Chapter 17

Three weeks sailed by, in all the usual ways. I can’t remember which is the cruelest month but if I had to choose it would be February. I was glad it was over. March came in like a lion. It snowed plenty but not enough to cancel the busses, much to Jody’s dismay. Jody and I spent at least one grouchy week during report-card time. This was a standard outcome and we understood it, even though it took a couple of days each term to remember why it was Jody was so touchy. I was grateful to have my monthly week of evening shifts in there so I could stay of her way. We attended the talk by the Buddhist monk, that we learned about thorough yoga. It was held at the library, just a short, brisk walk away. He was a charming young man who told amusing but meaningful stories about the conditions and consequences of life. There was a pretty good crowd assembled so we hoped he might come to visit Carter again. The monk’s easy words were not quite enough for me to convince Jody that the condition of report cards provoked the consequence of suffering. But it was enough for me to appreciate that the condition of whining about your partner’s mood provoked the consequence of more mood.

Bridie was deep into her palliative radiation. I kept in touch with her by phone, every few days. I came to work, I talked with people and I tried to be helpful. For instance, I raised my hand in a team meeting and was included in an internal hospital review regarding elopements. In institutions, elopement has nothing to do with the thrill of running off to marry your lover. For us elopement means that a person we are supposed to keep safely on-site got out of hospital. I was particularly interested in how we could improve our way of managing these situations because I was involved in a recent elopement situation. A woman I had just finished assessing eloped from the emerg. Thankfully we were able to track her down and get her back intact. But since it involved no boots, no coat and a stroll down Jenkins Street, the hospital was under scrutiny and understandably there were a lot of questions to answer.

My assessment recommended transfer to The North, where she had previously been treated on a long-term care unit. The North didn’t accept admission after hours so we made arrangements to admit her to our local mental health unit. On the surface it seemed reasonable to everyone except the woman. With the result that she decided to take a flyer from the back emergency exit and visit the Dairy Queen a block over. Ei yi, yi. On a cheerier note, the Leafs were on a winning streak!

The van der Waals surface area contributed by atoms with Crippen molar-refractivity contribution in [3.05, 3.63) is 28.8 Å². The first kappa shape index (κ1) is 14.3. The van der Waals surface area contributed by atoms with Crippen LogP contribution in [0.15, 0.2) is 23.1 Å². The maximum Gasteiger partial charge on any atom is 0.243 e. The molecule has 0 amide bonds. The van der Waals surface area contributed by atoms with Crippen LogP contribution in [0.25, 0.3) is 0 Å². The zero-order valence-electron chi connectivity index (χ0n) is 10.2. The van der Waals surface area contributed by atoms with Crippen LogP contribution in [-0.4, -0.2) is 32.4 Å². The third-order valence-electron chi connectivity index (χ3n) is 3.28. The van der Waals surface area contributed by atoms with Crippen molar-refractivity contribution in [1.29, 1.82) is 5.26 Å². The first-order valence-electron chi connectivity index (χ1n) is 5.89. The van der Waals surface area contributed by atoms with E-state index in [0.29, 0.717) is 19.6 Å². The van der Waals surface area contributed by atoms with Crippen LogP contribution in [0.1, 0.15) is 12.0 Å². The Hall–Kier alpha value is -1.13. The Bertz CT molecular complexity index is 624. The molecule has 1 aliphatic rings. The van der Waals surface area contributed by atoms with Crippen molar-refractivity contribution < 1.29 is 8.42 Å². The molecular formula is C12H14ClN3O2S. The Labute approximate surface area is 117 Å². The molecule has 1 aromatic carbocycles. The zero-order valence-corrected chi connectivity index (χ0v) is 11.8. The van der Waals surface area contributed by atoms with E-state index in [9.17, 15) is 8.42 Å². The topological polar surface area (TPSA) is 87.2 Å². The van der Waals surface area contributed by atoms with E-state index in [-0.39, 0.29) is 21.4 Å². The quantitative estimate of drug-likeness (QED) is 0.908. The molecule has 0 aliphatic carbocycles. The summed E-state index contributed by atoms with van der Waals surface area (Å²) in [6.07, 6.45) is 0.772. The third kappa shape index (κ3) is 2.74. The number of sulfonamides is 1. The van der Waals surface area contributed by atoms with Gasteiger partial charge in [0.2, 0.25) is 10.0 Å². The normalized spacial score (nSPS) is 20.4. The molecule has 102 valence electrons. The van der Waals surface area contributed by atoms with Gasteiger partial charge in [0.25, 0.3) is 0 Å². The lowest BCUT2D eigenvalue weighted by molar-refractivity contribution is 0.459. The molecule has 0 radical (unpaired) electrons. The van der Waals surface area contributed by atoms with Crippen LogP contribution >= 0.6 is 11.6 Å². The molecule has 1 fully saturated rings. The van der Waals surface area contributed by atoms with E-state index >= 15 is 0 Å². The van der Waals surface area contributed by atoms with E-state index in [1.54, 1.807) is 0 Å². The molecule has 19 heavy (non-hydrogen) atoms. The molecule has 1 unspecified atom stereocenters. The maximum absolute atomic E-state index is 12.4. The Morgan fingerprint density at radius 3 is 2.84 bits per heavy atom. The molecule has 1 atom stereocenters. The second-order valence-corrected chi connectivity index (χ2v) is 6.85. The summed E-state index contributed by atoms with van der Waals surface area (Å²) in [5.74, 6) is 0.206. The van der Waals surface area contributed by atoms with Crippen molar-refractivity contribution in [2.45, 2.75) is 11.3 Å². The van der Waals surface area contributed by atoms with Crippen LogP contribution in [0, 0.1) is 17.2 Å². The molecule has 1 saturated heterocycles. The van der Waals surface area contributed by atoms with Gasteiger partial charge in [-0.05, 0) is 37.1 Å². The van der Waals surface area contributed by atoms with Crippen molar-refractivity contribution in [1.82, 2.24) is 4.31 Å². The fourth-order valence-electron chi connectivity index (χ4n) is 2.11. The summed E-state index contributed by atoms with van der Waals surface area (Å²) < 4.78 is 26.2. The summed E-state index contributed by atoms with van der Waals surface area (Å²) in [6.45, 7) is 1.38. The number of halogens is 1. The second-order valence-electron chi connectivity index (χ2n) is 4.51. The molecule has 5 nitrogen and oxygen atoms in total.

Lowell and I continued to meet. He did finally take a month to tell me his story, which we examined and critiqued along the way. The rascal disclosed a suicide attempt at age seventeen, when he was struggling with his sexual identity. He insisted he forgot about it during all my initial interrogation. It reminded me just how much we have to rely on the power of interpersonal connection and relationship to hear, and sometimes truly understand, the personal experience of another person. Anyway, as we worked through his story, Lowell decided to pull aside the other teacher who knows about his orientation and confide his worries with her. She was savvy, which will buy him some time to decide when and how to disclose who he is, in a way that he is in control of. Through the teachers’ federation, he has connected with some other gay and lesbian teachers in Toronto, and that has been very supportive for him.

March is a magical month for teachers, so it is probably the farthest from cruel. Midway through the month there is a March Break. A week off work! Ordinarily, Jody and I would fly off and enjoy a warmer clime and be silly for the week. Sadly, this year, we had some repairs scheduled for the house and we were grounded, financially. Nevertheless, I couldn’t watch Jody suffer for the seven long days. So, I booked two vacation days and on the Tuesday and Wednesday she and I headed down to the city for a small vacance. We went to the Art Gallery and soaked in beauty while dodging the rooms that contained the March-break children’s programs. We had a primo Mexican lunch in the Market area, topped off with fresh churros, tubes of dough flash fried then rolled in sugar and cinnamon. I liked my plain; Jody liked her tube filled with dolce de leche.